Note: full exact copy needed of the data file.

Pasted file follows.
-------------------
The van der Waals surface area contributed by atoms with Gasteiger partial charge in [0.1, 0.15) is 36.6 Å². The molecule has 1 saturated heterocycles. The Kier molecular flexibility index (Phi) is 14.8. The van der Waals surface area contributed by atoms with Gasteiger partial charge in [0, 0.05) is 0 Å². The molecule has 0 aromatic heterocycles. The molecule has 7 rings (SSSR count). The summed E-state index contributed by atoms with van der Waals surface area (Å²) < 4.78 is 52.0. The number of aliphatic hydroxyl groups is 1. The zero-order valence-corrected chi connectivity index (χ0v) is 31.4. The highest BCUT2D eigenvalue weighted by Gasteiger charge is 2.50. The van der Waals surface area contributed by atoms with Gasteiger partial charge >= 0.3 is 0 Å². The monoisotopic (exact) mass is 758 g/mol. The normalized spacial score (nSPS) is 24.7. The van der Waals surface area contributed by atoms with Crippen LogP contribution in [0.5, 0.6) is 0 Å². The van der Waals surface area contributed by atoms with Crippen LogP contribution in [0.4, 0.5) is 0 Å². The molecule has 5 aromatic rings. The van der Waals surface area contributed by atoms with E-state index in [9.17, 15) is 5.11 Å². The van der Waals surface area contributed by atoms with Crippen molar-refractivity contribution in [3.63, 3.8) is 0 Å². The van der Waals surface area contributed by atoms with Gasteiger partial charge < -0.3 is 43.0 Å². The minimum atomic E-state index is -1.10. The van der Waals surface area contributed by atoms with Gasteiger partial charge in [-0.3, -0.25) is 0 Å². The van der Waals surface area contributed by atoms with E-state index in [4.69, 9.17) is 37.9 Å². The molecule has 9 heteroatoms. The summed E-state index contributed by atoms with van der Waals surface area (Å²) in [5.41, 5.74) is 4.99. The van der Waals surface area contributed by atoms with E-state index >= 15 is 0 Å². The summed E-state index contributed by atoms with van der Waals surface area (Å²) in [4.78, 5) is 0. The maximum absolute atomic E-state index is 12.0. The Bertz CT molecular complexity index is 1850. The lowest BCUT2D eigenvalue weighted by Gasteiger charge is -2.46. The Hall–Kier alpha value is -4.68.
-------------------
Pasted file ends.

The van der Waals surface area contributed by atoms with Gasteiger partial charge in [0.1, 0.15) is 36.6 Å². The molecule has 1 saturated heterocycles. The Kier molecular flexibility index (Phi) is 14.8. The van der Waals surface area contributed by atoms with Gasteiger partial charge in [0, 0.05) is 0 Å². The molecule has 0 aromatic heterocycles. The molecule has 7 rings (SSSR count). The summed E-state index contributed by atoms with van der Waals surface area (Å²) < 4.78 is 52.0. The number of aliphatic hydroxyl groups is 1. The zero-order valence-corrected chi connectivity index (χ0v) is 31.4. The highest BCUT2D eigenvalue weighted by Gasteiger charge is 2.50. The van der Waals surface area contributed by atoms with Gasteiger partial charge >= 0.3 is 0 Å². The monoisotopic (exact) mass is 758 g/mol. The normalized spacial score (nSPS) is 24.7. The van der Waals surface area contributed by atoms with Crippen LogP contribution in [0.5, 0.6) is 0 Å². The van der Waals surface area contributed by atoms with Crippen LogP contribution in [0.4, 0.5) is 0 Å². The molecule has 5 aromatic rings. The van der Waals surface area contributed by atoms with E-state index in [9.17, 15) is 5.11 Å². The van der Waals surface area contributed by atoms with Crippen molar-refractivity contribution in [3.63, 3.8) is 0 Å². The van der Waals surface area contributed by atoms with Gasteiger partial charge < -0.3 is 43.0 Å². The minimum atomic E-state index is -1.10. The van der Waals surface area contributed by atoms with Gasteiger partial charge in [-0.3, -0.25) is 0 Å². The van der Waals surface area contributed by atoms with E-state index in [4.69, 9.17) is 37.9 Å². The molecule has 9 heteroatoms. The summed E-state index contributed by atoms with van der Waals surface area (Å²) in [5.41, 5.74) is 4.99. The van der Waals surface area contributed by atoms with E-state index >= 15 is 0 Å². The summed E-state index contributed by atoms with van der Waals surface area (Å²) in [4.78, 5) is 0. The maximum absolute atomic E-state index is 12.0. The Bertz CT molecular complexity index is 1850. The lowest BCUT2D eigenvalue weighted by Gasteiger charge is -2.46. The Hall–Kier alpha value is -4.68.